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Author's Note:
Greetings.
Don't bother me about characterization. I have no idea where this came from. I sat down to write a chapter of another fic and this turned up instead. Just sit back, relax and enjoy it. Don't forget to review. Please.

Synopsis:
Reflections of people once known. One-shot.

Disclaimer:
I don't own the characters in this fic. Suing me won't make me change my mind.
Cheers.
Jack

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Logan crouched in front of the weathered grave, twirling a single rose guiltily in his hands. How many years had it been since he'd paid a visit? Too many to count. He'd nearly forgotten where to find the marker, come to that. Westfield Cemetery was Bayville's oldest and it wasn't in the best of repair.
Most of the tombstones in the crumbling graveyard were worn down to nubs of granite and marble. The etching on this one was difficult to read on the best of days. Logan reached out, brushing collected debris away from the stone, leaving trails of dirt and grime behind. Very few people visited here these days, from what he could see. The ceramic vase near the headstone was empty but for one or two dried sticks of what may have once been flower stems.
He sighed, plucking those withered stalks from the vase and throwing them away. Had Ororo been here, she'd have been able to provide water to keep the rose he left in their place fresh for several weeks. But the weather witch was gone too, buried in another plot of ground elsewhere in this cemetery. So many of them were.
Scott and Jean, laid to rest side by side just over that hill, for example. Logan's lips twitched. He still saw their children every so often, usually on holidays. Those two had finally gotten their 'happily ever after.' Of the lot of them, they were of the few who did.
Logan pulled a handkerchief from the pocket of his weathered leather bomber jacket and started cleaning the headstone with an almost reverent hand. He'd have to take the groundskeeper to task. There wasn't any excuse for this.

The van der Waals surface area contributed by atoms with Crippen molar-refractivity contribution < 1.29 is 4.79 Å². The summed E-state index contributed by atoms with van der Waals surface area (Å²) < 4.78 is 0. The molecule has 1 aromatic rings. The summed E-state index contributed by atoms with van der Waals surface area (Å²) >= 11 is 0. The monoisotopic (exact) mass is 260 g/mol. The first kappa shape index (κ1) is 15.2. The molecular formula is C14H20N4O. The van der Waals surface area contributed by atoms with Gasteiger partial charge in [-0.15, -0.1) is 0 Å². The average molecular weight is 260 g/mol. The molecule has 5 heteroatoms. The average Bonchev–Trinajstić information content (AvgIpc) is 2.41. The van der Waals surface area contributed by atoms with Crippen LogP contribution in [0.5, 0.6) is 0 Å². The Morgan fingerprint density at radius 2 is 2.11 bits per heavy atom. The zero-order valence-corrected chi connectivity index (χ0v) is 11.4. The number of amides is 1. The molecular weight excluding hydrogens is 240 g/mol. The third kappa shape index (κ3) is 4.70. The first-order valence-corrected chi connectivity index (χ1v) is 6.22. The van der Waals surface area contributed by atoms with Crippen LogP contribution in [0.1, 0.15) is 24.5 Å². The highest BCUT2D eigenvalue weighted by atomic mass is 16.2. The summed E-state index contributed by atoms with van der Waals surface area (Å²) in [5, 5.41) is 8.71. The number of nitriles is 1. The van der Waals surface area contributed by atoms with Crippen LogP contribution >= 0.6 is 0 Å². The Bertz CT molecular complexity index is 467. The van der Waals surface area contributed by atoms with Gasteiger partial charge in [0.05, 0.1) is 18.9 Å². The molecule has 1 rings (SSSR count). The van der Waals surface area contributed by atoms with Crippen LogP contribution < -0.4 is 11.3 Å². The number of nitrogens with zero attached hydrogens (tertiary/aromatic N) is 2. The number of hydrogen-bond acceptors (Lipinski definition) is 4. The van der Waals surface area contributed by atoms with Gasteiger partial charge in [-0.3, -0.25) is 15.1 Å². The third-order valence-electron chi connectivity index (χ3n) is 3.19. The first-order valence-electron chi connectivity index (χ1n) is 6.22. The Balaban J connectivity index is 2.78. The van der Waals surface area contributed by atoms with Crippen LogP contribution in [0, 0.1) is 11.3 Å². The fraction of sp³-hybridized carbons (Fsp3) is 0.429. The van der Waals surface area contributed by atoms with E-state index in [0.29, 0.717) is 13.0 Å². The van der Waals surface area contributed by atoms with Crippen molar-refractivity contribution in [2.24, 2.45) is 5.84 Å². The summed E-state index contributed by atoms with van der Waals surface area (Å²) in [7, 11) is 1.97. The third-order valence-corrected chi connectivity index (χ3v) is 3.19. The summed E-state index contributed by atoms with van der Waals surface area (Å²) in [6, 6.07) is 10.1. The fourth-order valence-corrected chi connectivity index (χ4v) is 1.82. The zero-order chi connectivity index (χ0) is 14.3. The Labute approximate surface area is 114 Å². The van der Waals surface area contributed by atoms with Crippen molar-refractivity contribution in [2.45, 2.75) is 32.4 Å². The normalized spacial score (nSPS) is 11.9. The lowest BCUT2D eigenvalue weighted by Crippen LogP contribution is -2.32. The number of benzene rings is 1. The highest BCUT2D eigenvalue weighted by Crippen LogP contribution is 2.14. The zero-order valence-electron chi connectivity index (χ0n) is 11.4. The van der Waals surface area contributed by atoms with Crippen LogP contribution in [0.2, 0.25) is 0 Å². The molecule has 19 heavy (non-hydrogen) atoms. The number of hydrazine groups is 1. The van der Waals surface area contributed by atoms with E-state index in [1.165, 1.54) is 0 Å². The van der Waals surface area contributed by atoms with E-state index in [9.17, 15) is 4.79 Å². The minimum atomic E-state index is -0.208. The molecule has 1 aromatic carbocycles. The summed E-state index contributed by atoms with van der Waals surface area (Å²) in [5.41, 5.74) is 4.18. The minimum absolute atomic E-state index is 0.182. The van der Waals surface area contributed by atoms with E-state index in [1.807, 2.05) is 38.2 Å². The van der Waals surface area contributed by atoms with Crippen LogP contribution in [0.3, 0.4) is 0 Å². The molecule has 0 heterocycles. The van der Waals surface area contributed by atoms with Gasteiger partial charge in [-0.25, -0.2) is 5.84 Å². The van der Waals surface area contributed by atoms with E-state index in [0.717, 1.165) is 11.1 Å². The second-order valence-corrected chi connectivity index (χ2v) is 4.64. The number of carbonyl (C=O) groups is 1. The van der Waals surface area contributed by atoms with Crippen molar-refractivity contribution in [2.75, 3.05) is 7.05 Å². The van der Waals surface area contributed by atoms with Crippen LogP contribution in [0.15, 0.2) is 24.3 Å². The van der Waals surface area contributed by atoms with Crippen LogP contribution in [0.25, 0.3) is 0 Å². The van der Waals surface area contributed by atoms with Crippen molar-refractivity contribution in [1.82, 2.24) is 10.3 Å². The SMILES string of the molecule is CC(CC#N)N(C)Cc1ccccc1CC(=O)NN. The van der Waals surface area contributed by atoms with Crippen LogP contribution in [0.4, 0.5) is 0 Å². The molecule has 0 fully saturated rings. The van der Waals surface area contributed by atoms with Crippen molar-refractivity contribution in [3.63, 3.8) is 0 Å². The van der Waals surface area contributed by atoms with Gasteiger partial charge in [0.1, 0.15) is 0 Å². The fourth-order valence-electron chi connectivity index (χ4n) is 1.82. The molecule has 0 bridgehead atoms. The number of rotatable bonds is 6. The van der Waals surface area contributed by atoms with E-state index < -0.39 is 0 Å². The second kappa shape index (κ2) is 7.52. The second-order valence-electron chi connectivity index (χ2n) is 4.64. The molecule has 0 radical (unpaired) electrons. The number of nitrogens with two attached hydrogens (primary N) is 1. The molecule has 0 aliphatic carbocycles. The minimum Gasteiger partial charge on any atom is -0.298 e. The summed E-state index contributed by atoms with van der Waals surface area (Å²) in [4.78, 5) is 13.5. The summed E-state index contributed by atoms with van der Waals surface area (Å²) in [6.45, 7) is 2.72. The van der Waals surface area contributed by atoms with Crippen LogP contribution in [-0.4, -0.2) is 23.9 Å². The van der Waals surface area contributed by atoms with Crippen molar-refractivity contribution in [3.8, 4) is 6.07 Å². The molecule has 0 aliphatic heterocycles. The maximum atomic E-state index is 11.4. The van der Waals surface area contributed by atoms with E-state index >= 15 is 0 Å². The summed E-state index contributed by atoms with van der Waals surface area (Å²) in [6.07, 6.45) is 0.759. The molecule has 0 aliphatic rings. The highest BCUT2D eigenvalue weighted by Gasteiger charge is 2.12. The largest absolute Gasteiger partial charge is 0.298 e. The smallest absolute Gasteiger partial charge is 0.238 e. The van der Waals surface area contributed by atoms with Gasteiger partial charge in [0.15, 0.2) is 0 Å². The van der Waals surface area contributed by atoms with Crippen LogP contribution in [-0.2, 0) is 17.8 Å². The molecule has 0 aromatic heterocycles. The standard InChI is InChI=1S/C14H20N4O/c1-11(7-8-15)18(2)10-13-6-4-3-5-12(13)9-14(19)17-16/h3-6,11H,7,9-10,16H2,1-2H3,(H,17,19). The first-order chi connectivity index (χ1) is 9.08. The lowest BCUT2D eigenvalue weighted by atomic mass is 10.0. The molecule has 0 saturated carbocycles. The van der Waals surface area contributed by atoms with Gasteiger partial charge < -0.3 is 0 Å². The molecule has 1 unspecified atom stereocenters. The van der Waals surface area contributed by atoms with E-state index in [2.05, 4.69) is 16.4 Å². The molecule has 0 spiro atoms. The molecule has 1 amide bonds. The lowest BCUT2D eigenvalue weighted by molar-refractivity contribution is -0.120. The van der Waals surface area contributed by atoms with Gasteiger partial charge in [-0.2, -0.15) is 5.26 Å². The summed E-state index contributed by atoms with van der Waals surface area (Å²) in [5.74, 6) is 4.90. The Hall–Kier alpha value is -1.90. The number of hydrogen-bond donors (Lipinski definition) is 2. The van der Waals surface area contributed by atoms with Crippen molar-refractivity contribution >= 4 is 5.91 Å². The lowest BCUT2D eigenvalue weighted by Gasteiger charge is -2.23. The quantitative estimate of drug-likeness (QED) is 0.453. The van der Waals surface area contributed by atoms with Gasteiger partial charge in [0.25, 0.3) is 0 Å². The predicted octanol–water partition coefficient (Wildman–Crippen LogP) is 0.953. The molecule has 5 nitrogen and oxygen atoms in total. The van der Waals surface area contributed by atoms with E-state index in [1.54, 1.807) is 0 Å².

The majority of the kids had died in one accident or another. Kurt and Kitty, for example, saving children in that hospital bombing back in '18.or was it '19? Bobby in a freakish skiing accident, of all things, on his forty-fifth birthday. One or two had been murdered, believe it or not. Logan shook his head, remembering Ororo's grief when her nephew had been gunned down in a gang war deep in the heart of Queens.
But only a very select few had actually survived their adventurous youth and managed to attain some semblance of a normal life. A few of them had even died of natural causes. Well, more or less. Roberto's carcinoma was very much linked to his mutant power, but it was still cancer and somewhat natural.
"Mr. Logan?" He didn't stir at first. Then, louder: "Mr. Logan.sir?"
"Whadya need, Will?" Will Alvers, his personal secretary, was another reminder of the past. Most of the Brotherhood people were long gone too. Pietro and his sister were buried in Graceland, Chicago's biggest cemetery, near their father. Lance and Kitty were there as well. He'd have to go visit them soon. Fred was around here somewhere. He remembered something about a triple-sized plot being necessary for accommodating the man's bulk.
"It's awfully chilly out here, sir. Shouldn't we be getting back?"
Logan ran the cloth through delicately-carved words of the faint inscription on the stone in front of him, ignoring his aide for a moment. When he was finished, he sat back on his heels and looked at his handiwork:

In Memoriam

CHARLES FRANCIS XAVIER

b. 8-18-1963

d. 4-21-2031

One Man, One Vision, One World

He stood abruptly, turning away from the tombstone. Xavier's vision had withstood the years. How the man would have been proud to see what his mind had wrought. To have seen his Institute grow from a furtive, hiding building housing less than a score of students into a world-wide network of universities for 'gifted students.' To have seen the day when the United Nations had declared Homo sapiens sapiens and Homo sapiens superior to be equal citizens of the world. To have seen the day when people didn't spit at them in the streets, or protect their children from the 'mutant problem,' or tell their government to eradicate mutants once and for all.
To have seen his vision realized. Sadly, he'd missed that day by nearly thirty years.
Logan sighed, shrugging out of his reverie at Alvers' voice.
"What was that?"
"I said we'd better get back to the Institute, Dean Logan. Commencement is in two hours."
"Yer right." Logan threw a glance over his shoulder at the tombstone. "Good-bye, Chuck." Yes, he thought, the man's vision lives on.
And Logan would ensure that the vision lived on forever.

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Finis.

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